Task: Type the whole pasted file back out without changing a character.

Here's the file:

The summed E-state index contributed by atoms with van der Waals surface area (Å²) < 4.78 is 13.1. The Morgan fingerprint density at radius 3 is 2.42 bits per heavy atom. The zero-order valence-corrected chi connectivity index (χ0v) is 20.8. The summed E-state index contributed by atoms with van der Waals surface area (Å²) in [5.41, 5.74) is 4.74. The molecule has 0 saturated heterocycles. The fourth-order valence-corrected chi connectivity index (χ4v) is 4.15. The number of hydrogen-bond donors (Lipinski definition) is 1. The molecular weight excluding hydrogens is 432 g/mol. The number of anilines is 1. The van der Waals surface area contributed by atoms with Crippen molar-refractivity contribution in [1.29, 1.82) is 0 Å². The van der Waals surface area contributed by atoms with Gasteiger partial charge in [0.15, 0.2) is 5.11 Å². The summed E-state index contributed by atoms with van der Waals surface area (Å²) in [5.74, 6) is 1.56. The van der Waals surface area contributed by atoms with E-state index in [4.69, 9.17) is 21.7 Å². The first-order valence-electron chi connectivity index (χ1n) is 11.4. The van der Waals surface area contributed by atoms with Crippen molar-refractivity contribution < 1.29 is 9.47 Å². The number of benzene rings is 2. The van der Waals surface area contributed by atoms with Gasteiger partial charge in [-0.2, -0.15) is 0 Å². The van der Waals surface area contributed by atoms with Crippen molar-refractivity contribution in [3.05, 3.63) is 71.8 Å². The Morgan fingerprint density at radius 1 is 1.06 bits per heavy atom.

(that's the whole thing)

The summed E-state index contributed by atoms with van der Waals surface area (Å²) < 4.78 is 13.1. The Morgan fingerprint density at radius 3 is 2.42 bits per heavy atom. The zero-order valence-corrected chi connectivity index (χ0v) is 20.8. The summed E-state index contributed by atoms with van der Waals surface area (Å²) in [5.41, 5.74) is 4.74. The molecule has 0 saturated heterocycles. The fourth-order valence-corrected chi connectivity index (χ4v) is 4.15. The number of hydrogen-bond donors (Lipinski definition) is 1. The molecular weight excluding hydrogens is 432 g/mol. The number of anilines is 1. The van der Waals surface area contributed by atoms with Crippen molar-refractivity contribution in [1.29, 1.82) is 0 Å². The van der Waals surface area contributed by atoms with Gasteiger partial charge in [0.15, 0.2) is 5.11 Å². The summed E-state index contributed by atoms with van der Waals surface area (Å²) in [5.74, 6) is 1.56. The van der Waals surface area contributed by atoms with E-state index in [4.69, 9.17) is 21.7 Å². The first-order valence-electron chi connectivity index (χ1n) is 11.4. The van der Waals surface area contributed by atoms with Crippen molar-refractivity contribution < 1.29 is 9.47 Å². The number of benzene rings is 2. The van der Waals surface area contributed by atoms with Gasteiger partial charge in [-0.2, -0.15) is 0 Å². The van der Waals surface area contributed by atoms with Crippen molar-refractivity contribution in [3.05, 3.63) is 71.8 Å². The Morgan fingerprint density at radius 1 is 1.06 bits per heavy atom.